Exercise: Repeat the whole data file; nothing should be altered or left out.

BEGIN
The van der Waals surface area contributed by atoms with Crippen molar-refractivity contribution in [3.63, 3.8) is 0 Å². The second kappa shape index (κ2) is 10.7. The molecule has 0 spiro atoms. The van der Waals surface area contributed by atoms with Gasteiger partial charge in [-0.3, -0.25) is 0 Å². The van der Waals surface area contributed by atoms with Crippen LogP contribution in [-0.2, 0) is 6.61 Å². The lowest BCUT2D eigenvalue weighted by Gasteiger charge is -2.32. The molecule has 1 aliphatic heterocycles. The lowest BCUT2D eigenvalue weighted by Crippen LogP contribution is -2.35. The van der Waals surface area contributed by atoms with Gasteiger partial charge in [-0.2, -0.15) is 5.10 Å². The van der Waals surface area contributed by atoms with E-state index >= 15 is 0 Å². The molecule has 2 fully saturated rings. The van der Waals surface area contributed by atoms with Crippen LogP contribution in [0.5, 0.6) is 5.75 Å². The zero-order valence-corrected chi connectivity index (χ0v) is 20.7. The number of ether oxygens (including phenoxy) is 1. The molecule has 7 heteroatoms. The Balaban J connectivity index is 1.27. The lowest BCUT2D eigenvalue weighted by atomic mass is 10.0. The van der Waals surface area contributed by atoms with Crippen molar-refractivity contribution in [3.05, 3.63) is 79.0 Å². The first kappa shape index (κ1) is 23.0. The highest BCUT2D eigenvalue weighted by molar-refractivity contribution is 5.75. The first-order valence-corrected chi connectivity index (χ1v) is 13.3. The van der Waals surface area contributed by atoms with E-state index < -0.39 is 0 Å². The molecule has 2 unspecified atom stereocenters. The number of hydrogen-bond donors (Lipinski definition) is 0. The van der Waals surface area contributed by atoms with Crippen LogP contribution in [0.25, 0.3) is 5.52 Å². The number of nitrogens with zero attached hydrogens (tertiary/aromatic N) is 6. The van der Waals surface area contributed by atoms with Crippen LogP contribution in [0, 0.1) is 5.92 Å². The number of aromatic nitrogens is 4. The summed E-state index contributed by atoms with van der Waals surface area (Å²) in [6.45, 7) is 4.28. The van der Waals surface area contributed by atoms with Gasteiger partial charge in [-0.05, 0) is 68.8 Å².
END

The van der Waals surface area contributed by atoms with Crippen molar-refractivity contribution in [3.63, 3.8) is 0 Å². The second kappa shape index (κ2) is 10.7. The molecule has 0 spiro atoms. The van der Waals surface area contributed by atoms with Gasteiger partial charge in [-0.3, -0.25) is 0 Å². The van der Waals surface area contributed by atoms with Crippen LogP contribution in [-0.2, 0) is 6.61 Å². The lowest BCUT2D eigenvalue weighted by Gasteiger charge is -2.32. The molecule has 1 aliphatic heterocycles. The lowest BCUT2D eigenvalue weighted by Crippen LogP contribution is -2.35. The van der Waals surface area contributed by atoms with Gasteiger partial charge in [-0.2, -0.15) is 5.10 Å². The van der Waals surface area contributed by atoms with E-state index >= 15 is 0 Å². The molecule has 2 fully saturated rings. The van der Waals surface area contributed by atoms with Crippen LogP contribution in [0.5, 0.6) is 5.75 Å². The zero-order valence-corrected chi connectivity index (χ0v) is 20.7. The number of ether oxygens (including phenoxy) is 1. The molecule has 7 heteroatoms. The Balaban J connectivity index is 1.27. The lowest BCUT2D eigenvalue weighted by atomic mass is 10.0. The van der Waals surface area contributed by atoms with Crippen molar-refractivity contribution in [3.05, 3.63) is 79.0 Å². The first kappa shape index (κ1) is 23.0. The highest BCUT2D eigenvalue weighted by molar-refractivity contribution is 5.75. The first-order valence-corrected chi connectivity index (χ1v) is 13.3. The van der Waals surface area contributed by atoms with E-state index < -0.39 is 0 Å². The molecule has 2 unspecified atom stereocenters. The number of hydrogen-bond donors (Lipinski definition) is 0. The van der Waals surface area contributed by atoms with Crippen LogP contribution in [0.25, 0.3) is 5.52 Å². The number of nitrogens with zero attached hydrogens (tertiary/aromatic N) is 6. The van der Waals surface area contributed by atoms with Crippen LogP contribution in [0, 0.1) is 5.92 Å². The number of aromatic nitrogens is 4. The summed E-state index contributed by atoms with van der Waals surface area (Å²) in [6.45, 7) is 4.28. The van der Waals surface area contributed by atoms with Gasteiger partial charge in [-0.05, 0) is 68.8 Å².